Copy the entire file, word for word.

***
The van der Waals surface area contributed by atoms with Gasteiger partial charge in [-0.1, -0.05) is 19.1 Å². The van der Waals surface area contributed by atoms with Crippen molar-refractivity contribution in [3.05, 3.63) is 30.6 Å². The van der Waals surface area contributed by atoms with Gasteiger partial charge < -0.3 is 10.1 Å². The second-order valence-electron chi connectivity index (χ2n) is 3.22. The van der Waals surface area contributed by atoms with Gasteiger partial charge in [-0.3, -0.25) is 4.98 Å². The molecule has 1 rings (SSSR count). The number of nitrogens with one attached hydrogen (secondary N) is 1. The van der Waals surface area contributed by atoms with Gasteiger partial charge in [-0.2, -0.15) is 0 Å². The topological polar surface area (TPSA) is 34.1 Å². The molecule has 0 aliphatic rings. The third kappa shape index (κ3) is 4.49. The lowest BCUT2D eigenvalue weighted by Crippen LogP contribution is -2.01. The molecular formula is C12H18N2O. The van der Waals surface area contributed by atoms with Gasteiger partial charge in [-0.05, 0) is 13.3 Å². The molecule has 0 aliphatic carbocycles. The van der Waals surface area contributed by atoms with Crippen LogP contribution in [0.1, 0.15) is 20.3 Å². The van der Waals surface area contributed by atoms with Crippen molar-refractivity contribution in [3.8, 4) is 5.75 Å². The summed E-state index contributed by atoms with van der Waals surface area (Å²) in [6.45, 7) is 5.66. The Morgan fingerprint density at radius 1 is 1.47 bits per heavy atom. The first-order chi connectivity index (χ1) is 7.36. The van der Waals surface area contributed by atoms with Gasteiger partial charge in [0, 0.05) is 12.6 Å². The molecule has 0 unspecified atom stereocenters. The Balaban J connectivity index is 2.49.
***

The van der Waals surface area contributed by atoms with Gasteiger partial charge in [-0.1, -0.05) is 19.1 Å². The van der Waals surface area contributed by atoms with Crippen molar-refractivity contribution in [3.05, 3.63) is 30.6 Å². The van der Waals surface area contributed by atoms with Gasteiger partial charge < -0.3 is 10.1 Å². The second-order valence-electron chi connectivity index (χ2n) is 3.22. The van der Waals surface area contributed by atoms with Gasteiger partial charge in [-0.3, -0.25) is 4.98 Å². The molecule has 1 rings (SSSR count). The number of nitrogens with one attached hydrogen (secondary N) is 1. The van der Waals surface area contributed by atoms with Gasteiger partial charge in [-0.2, -0.15) is 0 Å². The topological polar surface area (TPSA) is 34.1 Å². The molecule has 0 aliphatic rings. The third kappa shape index (κ3) is 4.49. The lowest BCUT2D eigenvalue weighted by Crippen LogP contribution is -2.01. The molecular formula is C12H18N2O. The van der Waals surface area contributed by atoms with Gasteiger partial charge in [-0.05, 0) is 13.3 Å². The molecule has 0 aliphatic carbocycles. The van der Waals surface area contributed by atoms with Crippen LogP contribution in [0.1, 0.15) is 20.3 Å². The van der Waals surface area contributed by atoms with Crippen molar-refractivity contribution in [3.8, 4) is 5.75 Å². The summed E-state index contributed by atoms with van der Waals surface area (Å²) in [6.45, 7) is 5.66. The Morgan fingerprint density at radius 1 is 1.47 bits per heavy atom. The first-order chi connectivity index (χ1) is 7.36. The van der Waals surface area contributed by atoms with Gasteiger partial charge in [0, 0.05) is 12.6 Å². The molecule has 0 unspecified atom stereocenters. The Balaban J connectivity index is 2.49.